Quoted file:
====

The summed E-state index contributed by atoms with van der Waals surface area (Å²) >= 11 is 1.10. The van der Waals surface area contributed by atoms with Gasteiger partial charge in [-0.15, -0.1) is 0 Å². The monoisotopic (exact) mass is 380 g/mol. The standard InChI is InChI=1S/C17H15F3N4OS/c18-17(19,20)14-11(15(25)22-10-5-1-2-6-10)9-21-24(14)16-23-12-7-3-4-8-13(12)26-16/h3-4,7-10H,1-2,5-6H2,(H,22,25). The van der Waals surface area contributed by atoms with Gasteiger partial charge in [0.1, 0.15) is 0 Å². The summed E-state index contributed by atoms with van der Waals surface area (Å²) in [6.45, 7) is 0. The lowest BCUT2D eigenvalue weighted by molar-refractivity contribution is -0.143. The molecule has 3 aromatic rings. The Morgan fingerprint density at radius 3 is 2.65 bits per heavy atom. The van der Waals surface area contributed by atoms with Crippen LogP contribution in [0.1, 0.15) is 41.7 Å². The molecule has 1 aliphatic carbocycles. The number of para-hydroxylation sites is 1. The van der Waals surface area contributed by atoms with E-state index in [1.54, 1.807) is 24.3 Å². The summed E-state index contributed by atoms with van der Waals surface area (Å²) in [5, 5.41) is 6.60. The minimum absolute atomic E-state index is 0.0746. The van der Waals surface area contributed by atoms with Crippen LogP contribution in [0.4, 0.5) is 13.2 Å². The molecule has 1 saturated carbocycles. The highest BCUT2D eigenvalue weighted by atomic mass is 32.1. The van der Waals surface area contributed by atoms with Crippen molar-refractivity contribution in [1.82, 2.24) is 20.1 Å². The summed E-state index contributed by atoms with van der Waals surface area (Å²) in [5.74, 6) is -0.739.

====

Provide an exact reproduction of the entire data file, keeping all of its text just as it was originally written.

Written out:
The summed E-state index contributed by atoms with van der Waals surface area (Å²) >= 11 is 1.10. The van der Waals surface area contributed by atoms with Gasteiger partial charge in [-0.15, -0.1) is 0 Å². The monoisotopic (exact) mass is 380 g/mol. The standard InChI is InChI=1S/C17H15F3N4OS/c18-17(19,20)14-11(15(25)22-10-5-1-2-6-10)9-21-24(14)16-23-12-7-3-4-8-13(12)26-16/h3-4,7-10H,1-2,5-6H2,(H,22,25). The van der Waals surface area contributed by atoms with Gasteiger partial charge in [0.1, 0.15) is 0 Å². The summed E-state index contributed by atoms with van der Waals surface area (Å²) in [6.45, 7) is 0. The lowest BCUT2D eigenvalue weighted by molar-refractivity contribution is -0.143. The molecule has 3 aromatic rings. The Morgan fingerprint density at radius 3 is 2.65 bits per heavy atom. The van der Waals surface area contributed by atoms with Crippen LogP contribution in [0.1, 0.15) is 41.7 Å². The molecule has 1 aliphatic carbocycles. The number of para-hydroxylation sites is 1. The van der Waals surface area contributed by atoms with E-state index in [1.54, 1.807) is 24.3 Å². The summed E-state index contributed by atoms with van der Waals surface area (Å²) in [5, 5.41) is 6.60. The minimum absolute atomic E-state index is 0.0746. The van der Waals surface area contributed by atoms with Crippen LogP contribution in [0.4, 0.5) is 13.2 Å². The molecule has 1 saturated carbocycles. The highest BCUT2D eigenvalue weighted by atomic mass is 32.1. The van der Waals surface area contributed by atoms with Crippen molar-refractivity contribution in [1.82, 2.24) is 20.1 Å². The summed E-state index contributed by atoms with van der Waals surface area (Å²) in [5.74, 6) is -0.739.